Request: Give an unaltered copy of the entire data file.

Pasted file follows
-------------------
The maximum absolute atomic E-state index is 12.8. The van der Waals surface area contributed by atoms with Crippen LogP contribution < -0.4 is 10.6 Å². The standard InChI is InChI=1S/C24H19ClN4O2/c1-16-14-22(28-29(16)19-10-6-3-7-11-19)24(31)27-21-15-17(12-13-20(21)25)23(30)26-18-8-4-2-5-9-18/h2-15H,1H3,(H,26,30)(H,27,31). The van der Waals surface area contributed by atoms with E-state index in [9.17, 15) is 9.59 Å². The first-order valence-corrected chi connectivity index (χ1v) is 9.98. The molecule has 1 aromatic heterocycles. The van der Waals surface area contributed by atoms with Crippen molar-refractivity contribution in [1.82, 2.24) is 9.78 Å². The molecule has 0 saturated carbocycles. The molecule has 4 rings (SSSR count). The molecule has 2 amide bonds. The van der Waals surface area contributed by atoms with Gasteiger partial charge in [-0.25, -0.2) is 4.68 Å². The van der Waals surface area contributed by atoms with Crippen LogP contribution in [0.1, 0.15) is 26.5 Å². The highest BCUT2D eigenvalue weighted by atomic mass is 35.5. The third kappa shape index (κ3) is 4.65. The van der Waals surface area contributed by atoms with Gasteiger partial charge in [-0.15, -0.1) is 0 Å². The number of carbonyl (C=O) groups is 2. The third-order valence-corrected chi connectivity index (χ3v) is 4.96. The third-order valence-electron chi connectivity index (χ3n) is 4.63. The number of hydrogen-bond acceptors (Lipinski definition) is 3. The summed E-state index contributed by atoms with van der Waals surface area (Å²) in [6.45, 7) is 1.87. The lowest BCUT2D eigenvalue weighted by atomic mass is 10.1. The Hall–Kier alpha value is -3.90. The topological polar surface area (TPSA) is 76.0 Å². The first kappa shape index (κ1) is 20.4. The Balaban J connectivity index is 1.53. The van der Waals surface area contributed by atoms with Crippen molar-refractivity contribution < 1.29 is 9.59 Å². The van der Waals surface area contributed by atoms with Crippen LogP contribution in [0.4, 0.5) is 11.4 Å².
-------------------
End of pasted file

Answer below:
The maximum absolute atomic E-state index is 12.8. The van der Waals surface area contributed by atoms with Crippen LogP contribution < -0.4 is 10.6 Å². The standard InChI is InChI=1S/C24H19ClN4O2/c1-16-14-22(28-29(16)19-10-6-3-7-11-19)24(31)27-21-15-17(12-13-20(21)25)23(30)26-18-8-4-2-5-9-18/h2-15H,1H3,(H,26,30)(H,27,31). The van der Waals surface area contributed by atoms with E-state index in [9.17, 15) is 9.59 Å². The first-order valence-corrected chi connectivity index (χ1v) is 9.98. The molecule has 1 aromatic heterocycles. The van der Waals surface area contributed by atoms with Crippen molar-refractivity contribution in [1.82, 2.24) is 9.78 Å². The molecule has 0 saturated carbocycles. The molecule has 4 rings (SSSR count). The molecule has 2 amide bonds. The van der Waals surface area contributed by atoms with Gasteiger partial charge in [-0.25, -0.2) is 4.68 Å². The van der Waals surface area contributed by atoms with Crippen LogP contribution in [0.1, 0.15) is 26.5 Å². The highest BCUT2D eigenvalue weighted by atomic mass is 35.5. The third kappa shape index (κ3) is 4.65. The van der Waals surface area contributed by atoms with Gasteiger partial charge in [-0.15, -0.1) is 0 Å². The number of carbonyl (C=O) groups is 2. The third-order valence-corrected chi connectivity index (χ3v) is 4.96. The third-order valence-electron chi connectivity index (χ3n) is 4.63. The number of hydrogen-bond acceptors (Lipinski definition) is 3. The summed E-state index contributed by atoms with van der Waals surface area (Å²) in [6.45, 7) is 1.87. The lowest BCUT2D eigenvalue weighted by atomic mass is 10.1. The Hall–Kier alpha value is -3.90. The topological polar surface area (TPSA) is 76.0 Å². The first kappa shape index (κ1) is 20.4. The Balaban J connectivity index is 1.53. The van der Waals surface area contributed by atoms with Crippen molar-refractivity contribution < 1.29 is 9.59 Å². The van der Waals surface area contributed by atoms with Crippen LogP contribution in [0.4, 0.5) is 11.4 Å².